As harvest begins, the Minnesota Department of Agriculture (MDA) is advising farmers and fertilizer applicators to check the soil temperature when determining the best time to apply anhydrous ammonia (NH3) and urea this fall.
Waiting until the soil temperature stays below 50º F before applying anhydrous ammonia and urea increases the availability of nitrogen to next season’s crop and decreases the amount of nitrate that could potentially leach into groundwater.
Soil temperature is measured at a six-inch depth; the same depth anhydrous ammonia is typically applied. To help farmers know when the target 50º F soil temperature has been reached, the MDA has established 21 real-time, statewide soil temperature monitoring stations, (http://gis.mda.state.mn.us/soiltemp). Station data is updated every 15 minutes with the help of satellite technology from the Minnesota Department of Natural Resources and the National Weather Service.
There are no state regulations regarding fall nitrogen application. However, for some regions of the state, fall application of anhydrous ammonia and urea is not recommended regardless of the soil temperature. This includes southeastern Minnesota and statewide on coarse-textured soils. The University of Minnesota Best Management Practices (BMPs) for Nitrogen Use offers fall nitrogen application guidelines: www.mda.state.mn.us/nitrogenbmps.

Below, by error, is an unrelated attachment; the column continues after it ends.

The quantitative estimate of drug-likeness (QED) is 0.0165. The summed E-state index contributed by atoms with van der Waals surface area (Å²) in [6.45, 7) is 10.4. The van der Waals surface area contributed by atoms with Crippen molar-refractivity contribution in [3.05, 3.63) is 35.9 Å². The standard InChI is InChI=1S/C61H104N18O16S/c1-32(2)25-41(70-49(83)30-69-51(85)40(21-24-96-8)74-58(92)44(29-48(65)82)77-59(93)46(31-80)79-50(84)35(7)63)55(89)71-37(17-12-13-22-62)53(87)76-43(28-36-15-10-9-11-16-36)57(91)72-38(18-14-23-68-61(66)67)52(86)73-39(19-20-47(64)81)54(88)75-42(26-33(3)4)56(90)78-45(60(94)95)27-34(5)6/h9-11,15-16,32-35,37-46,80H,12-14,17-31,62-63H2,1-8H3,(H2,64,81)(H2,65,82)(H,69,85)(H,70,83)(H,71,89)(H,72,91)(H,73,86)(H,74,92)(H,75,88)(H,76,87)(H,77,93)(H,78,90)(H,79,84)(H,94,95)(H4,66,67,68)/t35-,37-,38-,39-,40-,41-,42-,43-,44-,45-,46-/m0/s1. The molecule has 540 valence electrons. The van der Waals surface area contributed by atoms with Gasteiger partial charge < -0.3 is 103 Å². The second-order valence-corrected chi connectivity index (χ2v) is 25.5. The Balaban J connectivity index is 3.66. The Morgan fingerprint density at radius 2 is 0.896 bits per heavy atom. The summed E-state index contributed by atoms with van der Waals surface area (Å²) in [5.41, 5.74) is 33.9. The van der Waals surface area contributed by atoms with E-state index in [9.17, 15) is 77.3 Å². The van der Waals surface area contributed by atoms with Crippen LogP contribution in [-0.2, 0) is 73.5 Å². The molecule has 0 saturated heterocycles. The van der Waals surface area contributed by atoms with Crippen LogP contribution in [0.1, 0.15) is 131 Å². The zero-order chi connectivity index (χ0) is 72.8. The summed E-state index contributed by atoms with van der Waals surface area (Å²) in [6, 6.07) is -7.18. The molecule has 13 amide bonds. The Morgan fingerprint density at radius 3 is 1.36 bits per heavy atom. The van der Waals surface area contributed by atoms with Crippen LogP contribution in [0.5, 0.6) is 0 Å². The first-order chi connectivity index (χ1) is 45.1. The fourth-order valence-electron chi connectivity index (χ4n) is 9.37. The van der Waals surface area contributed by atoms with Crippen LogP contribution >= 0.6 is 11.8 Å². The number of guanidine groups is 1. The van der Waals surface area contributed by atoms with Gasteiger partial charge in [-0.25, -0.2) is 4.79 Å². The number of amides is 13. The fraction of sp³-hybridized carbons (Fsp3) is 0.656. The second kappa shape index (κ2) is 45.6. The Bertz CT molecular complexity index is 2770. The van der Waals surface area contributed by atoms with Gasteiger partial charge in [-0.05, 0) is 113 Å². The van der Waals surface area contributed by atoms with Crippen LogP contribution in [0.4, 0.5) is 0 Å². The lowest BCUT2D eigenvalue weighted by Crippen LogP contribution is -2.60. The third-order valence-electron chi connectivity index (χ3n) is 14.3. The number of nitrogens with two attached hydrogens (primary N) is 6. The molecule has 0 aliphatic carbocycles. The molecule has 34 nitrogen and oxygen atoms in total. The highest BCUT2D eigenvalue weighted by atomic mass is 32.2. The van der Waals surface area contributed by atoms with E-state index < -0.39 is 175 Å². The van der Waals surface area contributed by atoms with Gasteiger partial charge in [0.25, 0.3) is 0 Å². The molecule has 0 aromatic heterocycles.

Regional BMP recommendations are given below:
- Statewide on coarse-textured soils: Fall application of nitrogen is not recommended regardless of source.
- Southeastern Minnesota: Fall application of nitrogen is not recommended regardless of source.
- South-Central Minnesota: Spring applications of anhydrous ammonia and urea are recommended. If applied in fall, use a nitrification inhibitor after six-inch soil depth temperature stays below 50º F.
- Southwestern, West-Central, and Northwestern Minnesota: It is recommended to delay fall application of anhydrous ammonia and urea until six-inch soil depth temperature stays below 50º F.
The MDA recommends fertilizer applicators check soil temperatures at a soil temperature monitoring station to their north to anticipate cooling trends and the station closest to them to determine when 50º F soil temperatures have been reached in their area.
In the coming years, the MDA plans to develop proposed restrictions of nitrogen application in the fall and on frozen ground in areas vulnerable to groundwater contamination, which includes parts of southeast Minnesota and areas of the state with coarse-textured soil. The public will have an opportunity – through a process that typically takes 2-3 years – to give input prior to the new restrictions taking effect.